Christina Baker

Christina Baker, an assistant professor in the American Multi-cultural Studies department at Sonoma State University, found a teachable moment in this year’s Academy Award nominations.

In 1940, Hattie McDaniel became the first African American to win an Oscar, as best supporting actress as the mammy in “Gone With the Wind.”

And this year, Viola Davis is nominated for best actress, and Octavia Spencer for best supporting actress, both in “The Help,” in which they play maids who take care of white children.

“That’s one of the very common stereotypes of women of color, where they’re serving as maids or mammies,” Baker said.

In the intervening decades, other African American actresses have been honored by the Academy of Motion Picture Arts and Sciences, and Baker sees a pattern of stereotyping.

1973  — Cicely Tyson was nominated as best actress for “Sounder.” She played a sharecropper.

1991 — Whoopi Goldberg won best supporting actress for her role as a ghetto psychic in “Ghost.”

2002 — For “Monster’s Ball” Halle Berry won best actress. “She had a very explicit sex scene, which fits with the hyper-sexualized image for women, and women of color in particular,” Baker said.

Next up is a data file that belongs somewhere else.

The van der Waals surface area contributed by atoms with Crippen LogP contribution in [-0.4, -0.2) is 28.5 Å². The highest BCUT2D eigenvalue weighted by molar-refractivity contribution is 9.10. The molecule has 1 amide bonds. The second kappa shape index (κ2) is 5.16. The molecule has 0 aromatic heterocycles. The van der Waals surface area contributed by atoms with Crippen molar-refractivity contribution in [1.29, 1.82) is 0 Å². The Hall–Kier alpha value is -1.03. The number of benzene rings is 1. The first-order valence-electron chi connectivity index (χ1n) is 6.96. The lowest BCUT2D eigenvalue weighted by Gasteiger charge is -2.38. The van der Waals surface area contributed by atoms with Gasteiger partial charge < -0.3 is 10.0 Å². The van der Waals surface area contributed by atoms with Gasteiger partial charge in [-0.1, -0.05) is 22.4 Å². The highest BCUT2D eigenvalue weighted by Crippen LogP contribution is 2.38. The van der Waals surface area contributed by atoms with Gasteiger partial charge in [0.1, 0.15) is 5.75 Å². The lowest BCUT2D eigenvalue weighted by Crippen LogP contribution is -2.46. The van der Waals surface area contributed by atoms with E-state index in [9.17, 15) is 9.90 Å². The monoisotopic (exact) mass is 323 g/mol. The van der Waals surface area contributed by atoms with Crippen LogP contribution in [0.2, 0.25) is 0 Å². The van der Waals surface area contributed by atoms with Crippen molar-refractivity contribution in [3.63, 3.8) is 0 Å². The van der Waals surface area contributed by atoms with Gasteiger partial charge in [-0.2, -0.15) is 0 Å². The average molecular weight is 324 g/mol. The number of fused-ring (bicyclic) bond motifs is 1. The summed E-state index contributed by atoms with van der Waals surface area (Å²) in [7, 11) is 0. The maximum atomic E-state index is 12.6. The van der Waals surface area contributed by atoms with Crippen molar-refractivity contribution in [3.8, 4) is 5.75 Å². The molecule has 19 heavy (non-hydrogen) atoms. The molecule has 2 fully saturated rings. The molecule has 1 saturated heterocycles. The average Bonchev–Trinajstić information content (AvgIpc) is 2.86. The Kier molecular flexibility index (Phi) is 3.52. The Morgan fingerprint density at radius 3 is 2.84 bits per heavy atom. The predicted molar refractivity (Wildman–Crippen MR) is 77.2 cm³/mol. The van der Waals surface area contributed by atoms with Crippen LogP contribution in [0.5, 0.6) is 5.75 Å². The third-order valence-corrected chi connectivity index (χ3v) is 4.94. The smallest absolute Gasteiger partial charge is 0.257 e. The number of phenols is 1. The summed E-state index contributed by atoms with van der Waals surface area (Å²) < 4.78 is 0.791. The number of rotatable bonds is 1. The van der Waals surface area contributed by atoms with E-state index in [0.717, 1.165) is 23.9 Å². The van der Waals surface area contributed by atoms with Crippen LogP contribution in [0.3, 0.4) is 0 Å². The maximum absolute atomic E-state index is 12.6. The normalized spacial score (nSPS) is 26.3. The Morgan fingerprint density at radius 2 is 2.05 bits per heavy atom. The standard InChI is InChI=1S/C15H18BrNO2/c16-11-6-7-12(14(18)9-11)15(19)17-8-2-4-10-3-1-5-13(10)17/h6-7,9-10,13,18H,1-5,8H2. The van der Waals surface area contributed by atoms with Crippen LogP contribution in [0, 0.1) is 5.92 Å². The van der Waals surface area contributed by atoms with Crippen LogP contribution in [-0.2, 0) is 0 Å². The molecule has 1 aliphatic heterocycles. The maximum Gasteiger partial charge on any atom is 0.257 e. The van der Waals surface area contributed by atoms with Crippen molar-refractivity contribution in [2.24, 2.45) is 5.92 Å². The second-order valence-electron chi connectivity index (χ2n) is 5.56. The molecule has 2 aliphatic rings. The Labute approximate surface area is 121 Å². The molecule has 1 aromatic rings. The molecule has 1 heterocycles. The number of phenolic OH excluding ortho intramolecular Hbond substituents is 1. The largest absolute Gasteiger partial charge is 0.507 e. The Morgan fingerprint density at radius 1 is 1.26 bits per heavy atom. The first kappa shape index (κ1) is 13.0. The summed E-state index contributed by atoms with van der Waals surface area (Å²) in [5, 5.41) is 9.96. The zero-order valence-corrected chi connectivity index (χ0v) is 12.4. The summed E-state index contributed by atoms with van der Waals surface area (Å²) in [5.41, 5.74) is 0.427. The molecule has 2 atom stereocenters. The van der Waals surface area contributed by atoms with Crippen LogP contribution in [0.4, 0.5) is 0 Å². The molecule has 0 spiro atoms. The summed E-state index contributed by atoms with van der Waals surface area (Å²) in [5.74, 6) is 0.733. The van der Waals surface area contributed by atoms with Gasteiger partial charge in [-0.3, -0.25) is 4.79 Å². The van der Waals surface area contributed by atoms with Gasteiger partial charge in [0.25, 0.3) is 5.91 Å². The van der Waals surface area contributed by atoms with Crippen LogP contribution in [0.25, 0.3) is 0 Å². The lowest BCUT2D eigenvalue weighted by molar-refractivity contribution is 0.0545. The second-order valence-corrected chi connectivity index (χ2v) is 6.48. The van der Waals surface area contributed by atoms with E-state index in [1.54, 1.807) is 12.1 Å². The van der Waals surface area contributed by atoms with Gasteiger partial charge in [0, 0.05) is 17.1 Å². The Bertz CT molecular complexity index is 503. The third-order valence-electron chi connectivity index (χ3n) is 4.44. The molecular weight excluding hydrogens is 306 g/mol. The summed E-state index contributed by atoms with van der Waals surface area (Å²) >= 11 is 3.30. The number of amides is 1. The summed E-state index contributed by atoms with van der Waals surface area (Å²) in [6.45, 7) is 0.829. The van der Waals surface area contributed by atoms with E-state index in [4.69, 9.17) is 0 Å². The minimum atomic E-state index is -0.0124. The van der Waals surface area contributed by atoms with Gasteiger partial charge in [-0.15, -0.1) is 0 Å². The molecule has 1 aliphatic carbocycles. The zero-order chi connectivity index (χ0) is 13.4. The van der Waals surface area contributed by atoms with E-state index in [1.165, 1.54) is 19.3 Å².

2010 — For “Precious,” Mo’Nique won best supporting actress. “It was a role that fit into one of the stereotypes of African American women — the welfare mom. She certainly played the role well, but it wasn’t a positive image,” Baker said.

Baker intends no criticism of any of the actresses, but wishes filmmakers would offer them a wider variety of roles.

“Hollywood is just interested in mostly creating characters that people are used to seeing, because they have an idea that if anything is outside of the box, they’re sure if they’re going to make enough money. They’re not sure that anyone is going to go and see it,” Baker said.

Why does it matter? Baker believes it gives young audiences, including African American viewers, a skewed view of the world.

“If you’re not seeing people who look like you doing a variety of things in the media, that has an impact,” she said.